Abstract Thoughts, Dealing with Humanity

Commuter Train

The trees pushed past the electric wire guards, desperately trying to brush their fingers along the cool, hard face of the train.

But we were always leaving. Stirring clouds of absence and expectation in the wake, we devoured each rail.

She carried us with absolute, unforgiving care. She opened her sides to be shuffled and stretched by us (who are closer than family for an hour or less).

Watching people racing to catch her, lessons of life sank in as she slowly gathered her enormous weight to roll stubbornly by their disappointed faces. Her window flashed their reflection like the ticking hand of the clock – whom they have failed.

Looking out we saw the ugly truth behind the stage. The land full of disarrayed dumpsters and abandoned cars, speckled with soggy velvet chairs holding angry smoking teens. We flew through industrial fields and split open back yard’s. The world was always brown, white and grey. Winter’s insult spotted the ground as though colour was a mistake trying to be undone.

As a commuter I am vulnerable, gaping, cruel, and dented. I scream through life like a train – not caring about the direction of the track, merely needing to be moving.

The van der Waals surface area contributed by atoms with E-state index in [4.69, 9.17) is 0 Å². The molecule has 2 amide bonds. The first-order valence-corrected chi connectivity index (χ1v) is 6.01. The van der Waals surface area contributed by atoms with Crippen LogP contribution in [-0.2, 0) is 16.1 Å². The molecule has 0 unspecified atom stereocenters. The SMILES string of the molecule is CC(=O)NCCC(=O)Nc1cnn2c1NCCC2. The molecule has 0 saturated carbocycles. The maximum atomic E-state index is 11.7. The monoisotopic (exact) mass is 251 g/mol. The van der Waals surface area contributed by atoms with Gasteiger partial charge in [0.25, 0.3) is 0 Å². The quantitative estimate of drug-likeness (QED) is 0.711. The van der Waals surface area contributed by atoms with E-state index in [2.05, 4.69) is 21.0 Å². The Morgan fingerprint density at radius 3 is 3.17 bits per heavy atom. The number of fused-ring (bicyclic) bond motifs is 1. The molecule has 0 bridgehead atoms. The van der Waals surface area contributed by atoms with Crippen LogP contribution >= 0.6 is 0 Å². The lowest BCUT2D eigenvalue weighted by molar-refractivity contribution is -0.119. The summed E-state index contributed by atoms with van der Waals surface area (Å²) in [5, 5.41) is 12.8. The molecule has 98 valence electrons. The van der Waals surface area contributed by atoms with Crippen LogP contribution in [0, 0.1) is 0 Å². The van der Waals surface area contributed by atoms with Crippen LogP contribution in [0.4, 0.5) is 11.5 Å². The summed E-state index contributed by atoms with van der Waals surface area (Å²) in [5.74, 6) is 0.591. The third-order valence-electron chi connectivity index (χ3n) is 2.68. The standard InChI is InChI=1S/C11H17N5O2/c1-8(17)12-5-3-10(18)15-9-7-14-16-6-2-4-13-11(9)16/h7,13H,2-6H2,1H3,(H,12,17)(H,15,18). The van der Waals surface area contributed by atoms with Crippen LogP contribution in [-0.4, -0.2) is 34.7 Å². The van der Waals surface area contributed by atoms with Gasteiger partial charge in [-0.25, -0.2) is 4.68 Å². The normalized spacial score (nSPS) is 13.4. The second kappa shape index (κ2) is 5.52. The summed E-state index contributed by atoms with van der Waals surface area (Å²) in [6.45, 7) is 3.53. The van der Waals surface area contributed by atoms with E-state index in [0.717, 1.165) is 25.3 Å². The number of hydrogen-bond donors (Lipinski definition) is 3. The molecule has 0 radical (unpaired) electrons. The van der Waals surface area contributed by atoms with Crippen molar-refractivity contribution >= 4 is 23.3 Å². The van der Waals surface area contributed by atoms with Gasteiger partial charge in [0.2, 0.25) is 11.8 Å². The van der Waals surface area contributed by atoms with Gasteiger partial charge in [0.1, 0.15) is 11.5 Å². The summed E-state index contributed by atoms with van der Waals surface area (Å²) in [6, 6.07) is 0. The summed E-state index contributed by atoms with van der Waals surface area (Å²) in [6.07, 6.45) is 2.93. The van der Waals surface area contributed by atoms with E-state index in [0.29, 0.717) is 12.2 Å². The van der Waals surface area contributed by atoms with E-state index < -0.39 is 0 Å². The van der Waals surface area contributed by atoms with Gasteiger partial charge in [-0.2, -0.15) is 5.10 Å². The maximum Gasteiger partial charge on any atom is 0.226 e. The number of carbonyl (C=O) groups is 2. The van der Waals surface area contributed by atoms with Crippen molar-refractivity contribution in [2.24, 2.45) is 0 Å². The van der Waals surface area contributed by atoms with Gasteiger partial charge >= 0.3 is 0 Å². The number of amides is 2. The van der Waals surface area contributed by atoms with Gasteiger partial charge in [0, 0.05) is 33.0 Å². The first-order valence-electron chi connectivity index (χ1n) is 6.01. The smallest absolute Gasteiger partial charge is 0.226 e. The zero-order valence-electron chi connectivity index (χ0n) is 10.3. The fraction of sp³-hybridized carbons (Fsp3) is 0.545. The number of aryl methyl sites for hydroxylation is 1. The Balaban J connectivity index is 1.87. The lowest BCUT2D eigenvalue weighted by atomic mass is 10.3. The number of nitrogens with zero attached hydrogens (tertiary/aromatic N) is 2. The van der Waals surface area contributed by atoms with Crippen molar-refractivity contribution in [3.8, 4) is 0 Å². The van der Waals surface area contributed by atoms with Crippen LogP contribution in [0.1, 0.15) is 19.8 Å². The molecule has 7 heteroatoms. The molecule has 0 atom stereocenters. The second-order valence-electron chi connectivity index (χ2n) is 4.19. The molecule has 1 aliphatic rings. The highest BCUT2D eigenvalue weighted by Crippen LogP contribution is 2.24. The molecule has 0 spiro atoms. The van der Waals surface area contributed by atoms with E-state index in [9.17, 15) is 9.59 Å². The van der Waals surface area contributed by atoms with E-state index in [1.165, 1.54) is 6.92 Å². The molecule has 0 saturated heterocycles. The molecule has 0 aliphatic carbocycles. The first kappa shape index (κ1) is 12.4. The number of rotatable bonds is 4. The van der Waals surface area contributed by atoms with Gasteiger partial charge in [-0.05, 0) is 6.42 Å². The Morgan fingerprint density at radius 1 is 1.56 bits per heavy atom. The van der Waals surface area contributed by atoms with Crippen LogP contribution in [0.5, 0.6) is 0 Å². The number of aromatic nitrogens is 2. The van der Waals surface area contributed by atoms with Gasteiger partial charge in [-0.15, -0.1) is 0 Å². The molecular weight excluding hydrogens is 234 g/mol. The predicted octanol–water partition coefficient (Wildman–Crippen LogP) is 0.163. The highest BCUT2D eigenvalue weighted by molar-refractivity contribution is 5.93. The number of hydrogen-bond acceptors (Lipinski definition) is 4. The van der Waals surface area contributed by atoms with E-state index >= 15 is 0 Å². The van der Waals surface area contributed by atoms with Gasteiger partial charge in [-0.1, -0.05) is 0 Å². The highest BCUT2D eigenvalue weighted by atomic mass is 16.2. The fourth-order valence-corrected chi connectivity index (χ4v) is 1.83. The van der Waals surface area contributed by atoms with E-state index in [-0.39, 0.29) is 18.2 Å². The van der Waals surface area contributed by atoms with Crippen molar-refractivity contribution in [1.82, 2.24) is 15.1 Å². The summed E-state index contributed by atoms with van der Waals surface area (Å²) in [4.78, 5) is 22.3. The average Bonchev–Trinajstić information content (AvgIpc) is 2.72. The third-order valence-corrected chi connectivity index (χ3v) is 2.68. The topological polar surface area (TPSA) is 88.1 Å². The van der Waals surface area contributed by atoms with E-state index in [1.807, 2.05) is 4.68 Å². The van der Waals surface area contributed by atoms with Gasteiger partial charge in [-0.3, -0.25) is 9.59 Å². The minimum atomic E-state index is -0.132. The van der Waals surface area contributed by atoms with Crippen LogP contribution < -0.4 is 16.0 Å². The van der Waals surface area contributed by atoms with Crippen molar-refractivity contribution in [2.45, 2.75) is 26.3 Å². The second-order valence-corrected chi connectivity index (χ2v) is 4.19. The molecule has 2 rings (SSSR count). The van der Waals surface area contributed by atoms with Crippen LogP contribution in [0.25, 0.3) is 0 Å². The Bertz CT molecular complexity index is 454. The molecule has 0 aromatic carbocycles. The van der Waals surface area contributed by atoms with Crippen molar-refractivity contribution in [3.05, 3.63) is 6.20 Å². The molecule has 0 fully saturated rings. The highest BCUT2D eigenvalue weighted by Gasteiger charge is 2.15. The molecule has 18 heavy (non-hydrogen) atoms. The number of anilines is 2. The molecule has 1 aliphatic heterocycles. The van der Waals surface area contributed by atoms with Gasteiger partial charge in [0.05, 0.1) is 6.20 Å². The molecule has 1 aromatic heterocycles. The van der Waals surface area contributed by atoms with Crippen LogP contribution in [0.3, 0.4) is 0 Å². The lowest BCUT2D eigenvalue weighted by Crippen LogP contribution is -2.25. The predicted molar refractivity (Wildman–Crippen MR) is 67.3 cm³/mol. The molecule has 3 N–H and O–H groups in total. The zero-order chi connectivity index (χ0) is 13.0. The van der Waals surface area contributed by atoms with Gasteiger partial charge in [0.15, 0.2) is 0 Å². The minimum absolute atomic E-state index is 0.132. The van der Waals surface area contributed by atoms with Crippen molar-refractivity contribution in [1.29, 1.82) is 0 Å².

I feel old and failed as I sit in the uncomfortable seat of a train suffocated by exhaustion at the end of a work day.

But, there is something in the sound of a throng of tired adults dancing up the stairs to the beat of “We know what we’re doing.” There is a sense of community and understanding for those of us who are no longer confused by the boarding gates in the train station. A sleek skill to those who head purposefully to one side of the train knowing exactly where it will let them out as it nears their homes.

And there is something to be said for the privacy which we allow each other in spite of the tightness of space. With a few exceptions, one can touch knees with one person, and hips with another yet still retain your sense of independence, safety and space. We have found ways to move our eyes around to the few empty spaces and fill our ears with our own little worlds so that we guard over the solitude of each other.

As a commuter I am again aware how much a part of “us” I am. I see countless stories and lives play out and am reminded of the privilege that it is to live as a social species.

We are going somewhere, and we are doing something. Our lives have purpose.